What is playpen time?
Time when a baby or young child plays in a safe environment within a set boundary with a selection of age appropriate toys for a set amount of time.
Why have playpen time?
Playpen time is introduced as a regular part of a flexible daily routine. Independent playtime away from all other distractions teaches a child how to focus and concentrate on a few selected items, rather than flitting from one activity to another. It teaches them to be content on their own and to know that it is ok to be separated from Mum for a short time – that she will come back. It alleviates the separation anxiety many young children feel when Mum leaves the room because they know through experience that she will return and they will be ok.
Playpen time provides you as a parent with a period of time where you can take a shower, complete some of your own responsibilities or homeschool older children – all the while knowing that your younger child is safe and happily playing with their own toys.
How do I introduce playpen time?
Ideally, introduce playpen time from before your baby can even crawl. (See tomorrow’s post on starting late.) An emotionally healthy baby can lay or sit for a short period of time happily focussed on their own toys in a secure and safe environment. Make it a part of your daily routine, a couple of times a day for 10 or 15 minutes right from a very young age. If you wait until they can roll and crawl to get where they want and then suddenly impose a barrier, baby will be frustrated and let you know. If they are used to spending some time in a playpen every day it will simply be something they expect and happily participate in.
Obviously babies need lots of time with Mum and other family members, cuddles, attention and the like – I am not advocating using a playpen continuously throughout the day. It is for planned periods of time and for a reasonable length of time.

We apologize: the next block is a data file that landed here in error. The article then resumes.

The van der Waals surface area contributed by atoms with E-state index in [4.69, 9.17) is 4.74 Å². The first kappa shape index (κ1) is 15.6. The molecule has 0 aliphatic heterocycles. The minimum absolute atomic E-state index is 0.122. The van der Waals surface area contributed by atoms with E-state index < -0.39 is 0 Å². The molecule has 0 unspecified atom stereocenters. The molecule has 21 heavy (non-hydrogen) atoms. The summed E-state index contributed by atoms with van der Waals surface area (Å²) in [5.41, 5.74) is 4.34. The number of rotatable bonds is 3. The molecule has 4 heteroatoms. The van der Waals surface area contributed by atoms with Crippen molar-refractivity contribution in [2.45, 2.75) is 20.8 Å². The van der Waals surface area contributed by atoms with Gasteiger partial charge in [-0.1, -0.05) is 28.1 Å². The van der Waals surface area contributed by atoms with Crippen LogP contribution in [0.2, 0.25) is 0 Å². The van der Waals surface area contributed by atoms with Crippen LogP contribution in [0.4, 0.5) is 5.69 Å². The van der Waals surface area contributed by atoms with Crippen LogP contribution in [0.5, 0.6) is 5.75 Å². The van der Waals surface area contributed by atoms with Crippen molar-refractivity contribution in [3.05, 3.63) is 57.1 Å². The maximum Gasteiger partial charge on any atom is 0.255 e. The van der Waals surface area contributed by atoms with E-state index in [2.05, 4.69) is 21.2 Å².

Somewhere that you can check on your child regularly, but where they cannot see you. Somewhere away from the traffic flow of the house. When siblings or others walk by, a child’s attention is diverted from what they are doing and they will swiftly become discontent with being there. If they see you check in on them, they will likely cry for your attention and want to get out, whereas once settled an uninterrupted child will happily focus for an extended period.
When do I use it?
When your child is well fed and well rested and at a consistent time each day. Make it a part of your routine so that the child begins to know what will happen throughout the day and is happily ready to go in when that time comes.
Choose a small selection of toys. Too much choice means that children will not focus on any one item but swap and change from one to another. Ensure that toys are age appropriate; not too easy or too difficult for them to use. If the toys are not interesting to the child, playpen time will be a struggle. Rotate toys so that there is regularly “new” toys to enjoy.